Carol M. Jim
George Washington University, USA
Carol M. Jim is currently a Ph.D. candidate working on her dissertation at The George Washington University in the School of Engineering and Applied Science. She is also an adjunct professor of computer science and information technology at Hood College where she received her M.S. in computer science and B.A. in mathematics. She has published in peer-reviewed international conference proceedings and journals on topics including network forensics, data mining and machine learning, game theory, and computational biology.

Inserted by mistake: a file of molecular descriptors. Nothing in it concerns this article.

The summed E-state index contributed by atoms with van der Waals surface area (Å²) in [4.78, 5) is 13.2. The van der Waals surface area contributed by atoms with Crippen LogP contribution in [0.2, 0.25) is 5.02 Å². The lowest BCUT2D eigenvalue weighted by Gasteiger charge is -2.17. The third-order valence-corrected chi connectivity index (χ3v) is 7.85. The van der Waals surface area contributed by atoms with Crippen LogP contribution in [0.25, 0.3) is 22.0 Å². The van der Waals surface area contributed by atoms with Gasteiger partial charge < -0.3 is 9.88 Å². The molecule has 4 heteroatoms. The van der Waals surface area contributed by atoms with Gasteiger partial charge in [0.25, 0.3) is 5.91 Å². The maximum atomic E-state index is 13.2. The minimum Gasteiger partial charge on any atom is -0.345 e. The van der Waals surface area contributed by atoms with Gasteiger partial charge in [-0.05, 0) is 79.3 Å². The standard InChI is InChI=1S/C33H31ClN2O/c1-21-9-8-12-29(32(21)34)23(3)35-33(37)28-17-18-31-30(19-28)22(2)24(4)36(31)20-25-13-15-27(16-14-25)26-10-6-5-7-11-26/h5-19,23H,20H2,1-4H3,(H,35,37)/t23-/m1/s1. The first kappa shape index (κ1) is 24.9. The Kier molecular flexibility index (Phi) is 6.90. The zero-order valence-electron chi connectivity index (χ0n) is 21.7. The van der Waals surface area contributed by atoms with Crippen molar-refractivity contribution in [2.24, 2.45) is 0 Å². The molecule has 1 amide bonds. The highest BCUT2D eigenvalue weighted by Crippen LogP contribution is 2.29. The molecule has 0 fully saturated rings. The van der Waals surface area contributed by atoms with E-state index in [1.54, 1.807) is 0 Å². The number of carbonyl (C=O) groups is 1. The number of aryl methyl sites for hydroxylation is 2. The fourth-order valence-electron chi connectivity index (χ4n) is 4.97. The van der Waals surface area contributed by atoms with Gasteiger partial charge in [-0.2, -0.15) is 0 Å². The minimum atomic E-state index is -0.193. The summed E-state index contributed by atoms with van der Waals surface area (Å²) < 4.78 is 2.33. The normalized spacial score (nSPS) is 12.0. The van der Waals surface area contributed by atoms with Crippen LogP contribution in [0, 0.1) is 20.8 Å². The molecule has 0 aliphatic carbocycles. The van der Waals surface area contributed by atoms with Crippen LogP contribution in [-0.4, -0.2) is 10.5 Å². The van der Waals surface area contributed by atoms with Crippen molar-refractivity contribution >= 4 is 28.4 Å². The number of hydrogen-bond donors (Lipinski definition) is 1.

Although extensively studied, little is still known about the origins of pairs of monozygotic twins and higher order multiples such as triplets and quadruplets. By understanding the mechanism behind the twinning process, further developments in developmental biology can be achieved as well as insights into disease mechanisms and the human aging process. We consider and analyze certain possible cell labeling schemes that model an organism’s development and expose the phenomenon of quadruplet twins during the process. We predict that monozygotic quadruplets are not quadruplets in the traditional sense but rather, are two pairs of monozygotic twins where the pairs slightly differ. The probability of monozygotic twins is discovered to be (1/2)K, and the probability of monozygotic quadruplets, or triplets in the case of the death of an embryo, is found to be (1/8)K, where K is a species-specific integer representing the number of pairs of homologous chromosomes. This investigation into twinning establishes the cell development mechanism. The failure of the internal cellular clock from this mechanism may play an important role in cancerogenesis. The parameter K may determine cancerization with a probability threshold that is approximately inversely proportional to the Hayflick limit, so exposure to small levels of ionizing radiation and chemical pollution may not produce cancer. From the considered model, the mechanism involved in the two opposite circumstances of twinning and cancerogenesis provides a foundation for the understanding of the origins of these two disparate processes.
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